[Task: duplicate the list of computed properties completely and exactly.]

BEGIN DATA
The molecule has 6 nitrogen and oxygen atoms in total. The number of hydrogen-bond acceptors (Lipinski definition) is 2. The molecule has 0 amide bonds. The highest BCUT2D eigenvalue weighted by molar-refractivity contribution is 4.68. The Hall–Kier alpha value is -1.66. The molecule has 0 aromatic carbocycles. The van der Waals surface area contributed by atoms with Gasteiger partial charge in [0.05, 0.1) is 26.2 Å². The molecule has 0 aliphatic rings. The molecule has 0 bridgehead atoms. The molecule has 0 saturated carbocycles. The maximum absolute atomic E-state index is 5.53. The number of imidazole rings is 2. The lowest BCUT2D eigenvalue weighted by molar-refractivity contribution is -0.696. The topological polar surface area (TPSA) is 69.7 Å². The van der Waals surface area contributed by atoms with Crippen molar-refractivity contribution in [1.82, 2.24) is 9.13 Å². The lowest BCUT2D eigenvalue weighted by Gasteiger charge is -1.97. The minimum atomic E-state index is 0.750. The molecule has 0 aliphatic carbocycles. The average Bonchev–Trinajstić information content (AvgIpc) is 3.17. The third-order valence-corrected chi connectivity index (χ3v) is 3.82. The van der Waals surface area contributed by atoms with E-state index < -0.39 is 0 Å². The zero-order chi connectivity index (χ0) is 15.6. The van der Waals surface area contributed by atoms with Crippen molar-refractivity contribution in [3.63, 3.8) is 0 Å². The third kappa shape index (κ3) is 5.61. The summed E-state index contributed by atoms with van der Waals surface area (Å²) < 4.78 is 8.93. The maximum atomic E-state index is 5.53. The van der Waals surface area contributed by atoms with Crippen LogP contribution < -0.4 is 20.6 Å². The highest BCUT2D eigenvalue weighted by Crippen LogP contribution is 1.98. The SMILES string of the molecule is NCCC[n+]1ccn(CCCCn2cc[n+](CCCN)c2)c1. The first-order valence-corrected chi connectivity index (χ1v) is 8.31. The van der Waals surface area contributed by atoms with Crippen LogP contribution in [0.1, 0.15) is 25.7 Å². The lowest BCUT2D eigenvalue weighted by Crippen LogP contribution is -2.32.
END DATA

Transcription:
The molecule has 6 nitrogen and oxygen atoms in total. The number of hydrogen-bond acceptors (Lipinski definition) is 2. The molecule has 0 amide bonds. The highest BCUT2D eigenvalue weighted by molar-refractivity contribution is 4.68. The Hall–Kier alpha value is -1.66. The molecule has 0 aromatic carbocycles. The van der Waals surface area contributed by atoms with Gasteiger partial charge in [0.05, 0.1) is 26.2 Å². The molecule has 0 aliphatic rings. The molecule has 0 bridgehead atoms. The molecule has 0 saturated carbocycles. The maximum absolute atomic E-state index is 5.53. The number of imidazole rings is 2. The lowest BCUT2D eigenvalue weighted by molar-refractivity contribution is -0.696. The topological polar surface area (TPSA) is 69.7 Å². The van der Waals surface area contributed by atoms with Crippen molar-refractivity contribution in [1.82, 2.24) is 9.13 Å². The lowest BCUT2D eigenvalue weighted by Gasteiger charge is -1.97. The minimum atomic E-state index is 0.750. The molecule has 0 aliphatic carbocycles. The average Bonchev–Trinajstić information content (AvgIpc) is 3.17. The third-order valence-corrected chi connectivity index (χ3v) is 3.82. The van der Waals surface area contributed by atoms with E-state index < -0.39 is 0 Å². The zero-order chi connectivity index (χ0) is 15.6. The van der Waals surface area contributed by atoms with Crippen molar-refractivity contribution in [3.63, 3.8) is 0 Å². The third kappa shape index (κ3) is 5.61. The summed E-state index contributed by atoms with van der Waals surface area (Å²) < 4.78 is 8.93. The maximum atomic E-state index is 5.53. The van der Waals surface area contributed by atoms with Crippen LogP contribution < -0.4 is 20.6 Å². The highest BCUT2D eigenvalue weighted by Crippen LogP contribution is 1.98. The SMILES string of the molecule is NCCC[n+]1ccn(CCCCn2cc[n+](CCCN)c2)c1. The first-order valence-corrected chi connectivity index (χ1v) is 8.31. The van der Waals surface area contributed by atoms with Crippen LogP contribution in [0.1, 0.15) is 25.7 Å². The lowest BCUT2D eigenvalue weighted by Crippen LogP contribution is -2.32.